Year of Publication: 2013
Page Numbers: 189-197
Authors: Mohammed Al-Saleh, Ziad Al-Sharif
Conference Name: The Second International Conference on Cyber Security, Cyber Peacefare and Digital Forensic (CyberSec2013)
- Malaysia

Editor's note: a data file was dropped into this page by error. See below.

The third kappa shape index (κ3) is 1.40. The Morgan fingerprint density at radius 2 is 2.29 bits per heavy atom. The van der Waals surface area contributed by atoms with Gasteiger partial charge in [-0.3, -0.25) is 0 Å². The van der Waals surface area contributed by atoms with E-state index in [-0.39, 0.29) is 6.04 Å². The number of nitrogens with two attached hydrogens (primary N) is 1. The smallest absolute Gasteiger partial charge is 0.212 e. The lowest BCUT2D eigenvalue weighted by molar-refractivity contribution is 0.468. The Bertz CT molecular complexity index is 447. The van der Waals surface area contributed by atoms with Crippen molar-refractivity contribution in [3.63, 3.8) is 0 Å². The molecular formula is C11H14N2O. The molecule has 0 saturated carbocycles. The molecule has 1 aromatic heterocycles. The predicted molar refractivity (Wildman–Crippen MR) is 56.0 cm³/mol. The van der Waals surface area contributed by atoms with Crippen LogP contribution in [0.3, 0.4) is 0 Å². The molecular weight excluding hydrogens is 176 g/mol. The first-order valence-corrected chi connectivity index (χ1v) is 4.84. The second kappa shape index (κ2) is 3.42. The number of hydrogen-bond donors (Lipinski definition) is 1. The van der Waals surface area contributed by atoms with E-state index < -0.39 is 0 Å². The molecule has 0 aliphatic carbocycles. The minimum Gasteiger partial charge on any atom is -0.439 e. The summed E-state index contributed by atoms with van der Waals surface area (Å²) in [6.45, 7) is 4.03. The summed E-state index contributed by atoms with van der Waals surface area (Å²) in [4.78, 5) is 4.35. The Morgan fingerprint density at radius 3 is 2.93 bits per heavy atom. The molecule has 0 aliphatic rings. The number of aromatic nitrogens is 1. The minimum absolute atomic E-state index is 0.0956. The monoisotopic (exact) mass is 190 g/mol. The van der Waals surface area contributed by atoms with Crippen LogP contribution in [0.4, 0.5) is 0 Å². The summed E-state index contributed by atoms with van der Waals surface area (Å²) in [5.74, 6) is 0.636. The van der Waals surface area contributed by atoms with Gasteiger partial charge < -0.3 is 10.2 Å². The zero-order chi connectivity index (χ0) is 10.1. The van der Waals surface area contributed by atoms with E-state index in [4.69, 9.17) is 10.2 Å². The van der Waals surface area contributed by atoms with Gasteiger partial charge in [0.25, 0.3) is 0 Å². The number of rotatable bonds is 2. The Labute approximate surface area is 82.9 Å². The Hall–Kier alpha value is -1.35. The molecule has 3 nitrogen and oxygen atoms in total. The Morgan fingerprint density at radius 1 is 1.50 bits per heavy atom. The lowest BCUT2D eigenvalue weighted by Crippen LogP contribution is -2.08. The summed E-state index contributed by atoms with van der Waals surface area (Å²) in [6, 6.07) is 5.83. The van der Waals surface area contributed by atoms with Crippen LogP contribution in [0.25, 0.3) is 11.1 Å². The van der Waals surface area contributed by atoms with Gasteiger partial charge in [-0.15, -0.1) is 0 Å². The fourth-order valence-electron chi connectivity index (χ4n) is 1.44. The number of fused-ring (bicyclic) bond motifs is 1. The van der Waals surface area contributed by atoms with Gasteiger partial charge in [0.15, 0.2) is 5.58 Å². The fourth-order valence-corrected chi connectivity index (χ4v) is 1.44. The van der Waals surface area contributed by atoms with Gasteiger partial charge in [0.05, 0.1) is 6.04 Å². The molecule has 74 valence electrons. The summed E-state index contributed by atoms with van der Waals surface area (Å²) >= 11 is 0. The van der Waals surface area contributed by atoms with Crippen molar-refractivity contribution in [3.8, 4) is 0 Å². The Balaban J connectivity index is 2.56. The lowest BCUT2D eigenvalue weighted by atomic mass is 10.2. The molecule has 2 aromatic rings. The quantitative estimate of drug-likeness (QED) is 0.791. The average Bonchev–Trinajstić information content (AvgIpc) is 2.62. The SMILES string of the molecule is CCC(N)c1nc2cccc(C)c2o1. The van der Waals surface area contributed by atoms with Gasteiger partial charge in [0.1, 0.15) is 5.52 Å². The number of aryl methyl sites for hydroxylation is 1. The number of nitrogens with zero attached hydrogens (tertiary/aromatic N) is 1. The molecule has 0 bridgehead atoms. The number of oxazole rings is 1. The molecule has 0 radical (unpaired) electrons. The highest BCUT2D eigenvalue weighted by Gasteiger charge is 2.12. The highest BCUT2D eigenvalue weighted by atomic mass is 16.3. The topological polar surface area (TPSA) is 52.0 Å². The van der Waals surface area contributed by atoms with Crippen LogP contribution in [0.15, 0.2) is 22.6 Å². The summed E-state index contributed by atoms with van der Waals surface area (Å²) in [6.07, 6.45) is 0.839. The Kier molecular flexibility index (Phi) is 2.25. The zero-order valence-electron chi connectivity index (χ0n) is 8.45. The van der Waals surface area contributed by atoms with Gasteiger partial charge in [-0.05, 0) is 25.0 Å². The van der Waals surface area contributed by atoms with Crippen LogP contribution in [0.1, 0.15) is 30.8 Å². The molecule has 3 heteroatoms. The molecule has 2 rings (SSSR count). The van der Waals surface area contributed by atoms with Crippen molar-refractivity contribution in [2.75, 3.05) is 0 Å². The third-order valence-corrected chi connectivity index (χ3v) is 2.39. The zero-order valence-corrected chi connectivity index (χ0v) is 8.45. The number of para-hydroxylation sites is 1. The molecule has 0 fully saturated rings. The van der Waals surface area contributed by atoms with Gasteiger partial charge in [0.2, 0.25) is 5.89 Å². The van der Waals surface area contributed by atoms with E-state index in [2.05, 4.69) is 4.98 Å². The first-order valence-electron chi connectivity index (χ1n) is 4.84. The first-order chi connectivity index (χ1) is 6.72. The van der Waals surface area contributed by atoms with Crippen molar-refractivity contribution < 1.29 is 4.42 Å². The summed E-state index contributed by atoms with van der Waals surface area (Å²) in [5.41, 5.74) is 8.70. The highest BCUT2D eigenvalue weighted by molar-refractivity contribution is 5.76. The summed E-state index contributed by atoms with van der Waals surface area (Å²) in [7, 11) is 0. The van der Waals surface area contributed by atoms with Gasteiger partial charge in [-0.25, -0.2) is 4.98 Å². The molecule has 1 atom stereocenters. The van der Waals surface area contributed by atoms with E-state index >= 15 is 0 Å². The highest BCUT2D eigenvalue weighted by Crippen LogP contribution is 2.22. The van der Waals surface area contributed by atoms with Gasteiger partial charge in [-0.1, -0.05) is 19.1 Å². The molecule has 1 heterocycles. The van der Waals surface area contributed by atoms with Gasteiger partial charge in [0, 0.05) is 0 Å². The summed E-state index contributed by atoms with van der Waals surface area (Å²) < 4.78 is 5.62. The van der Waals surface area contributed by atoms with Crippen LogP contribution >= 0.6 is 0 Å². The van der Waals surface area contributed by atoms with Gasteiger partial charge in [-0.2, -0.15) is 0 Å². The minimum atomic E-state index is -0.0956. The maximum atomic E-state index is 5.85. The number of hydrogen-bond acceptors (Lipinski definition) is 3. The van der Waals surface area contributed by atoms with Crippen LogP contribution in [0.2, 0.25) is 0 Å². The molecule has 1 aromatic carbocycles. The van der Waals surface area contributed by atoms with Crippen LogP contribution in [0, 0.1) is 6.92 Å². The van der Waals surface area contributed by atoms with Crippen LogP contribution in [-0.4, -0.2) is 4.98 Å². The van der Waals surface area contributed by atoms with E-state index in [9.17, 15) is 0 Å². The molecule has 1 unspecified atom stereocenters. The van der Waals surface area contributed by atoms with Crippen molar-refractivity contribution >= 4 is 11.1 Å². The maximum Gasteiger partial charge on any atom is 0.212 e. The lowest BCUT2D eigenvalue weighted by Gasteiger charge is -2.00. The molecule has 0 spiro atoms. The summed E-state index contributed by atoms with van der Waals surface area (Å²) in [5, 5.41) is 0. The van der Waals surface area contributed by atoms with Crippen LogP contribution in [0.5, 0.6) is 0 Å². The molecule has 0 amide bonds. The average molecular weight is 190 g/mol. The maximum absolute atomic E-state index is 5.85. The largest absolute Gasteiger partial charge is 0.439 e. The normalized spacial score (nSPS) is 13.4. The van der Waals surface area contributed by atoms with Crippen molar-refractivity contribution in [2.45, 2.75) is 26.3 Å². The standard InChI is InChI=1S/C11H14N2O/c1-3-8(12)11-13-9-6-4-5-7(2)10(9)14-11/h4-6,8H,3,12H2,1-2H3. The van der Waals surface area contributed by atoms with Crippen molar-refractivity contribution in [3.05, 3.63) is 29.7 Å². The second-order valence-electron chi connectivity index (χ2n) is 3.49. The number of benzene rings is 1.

Cyber crimes are explosively increasing as a result of the wide deployment of the Internet. Breaking into others' machines to steal their valuable information (such as credit card numbers) or execute unwanted code, threatening innocent people, pirating copyrighted software, and distributing malicious software are examples of such crimes. Digital Forensics (DF) techniques are utilized to accuse cyber criminals and prove them guilty. This paper observes that many different violations explicitly or implicitly involve fles. A file is a logical entity that might occupy different physical locations in the system. Explicit actions that involve files include directly down loading them from the Internet resources or copying them from external storage devices. On the other hand, viewing some entities (such as pictures, audios, videos, etc.) in web browsers might implicitly involve files. Using peer-to-peer networks (e.g., Bit Torrent), however, requires partitioning a file into different pieces and distributing them among the participating peers. The requesting peer can download the pieces from the other peers. In this case, the involved file is physically partitioned and downloaded from different locations. Finding Files in criminals' machines can be used as an evidence against them. This paper shows that, in many cases, violators' actions can be thought of as if they are involving files. We de sign different experiments and examine the state of the physical memory (RAM) after an activity that explicitly or implicitly involves a file. We show that all or some portions of the files can be found in the RAM memory. This research considers the way the Operating System (OS) manages the RAM memory and how it loads data into it. Furthermore, because the OS allocates memory spaces for processes in a page granularity, this paper shows that searching for files can be effectively and effciently conducted in a page granularity. Finally, this paper shows that searching for a viewed (rather than downloaded) file in the RAM memory might require searching for its converted format while being viewed.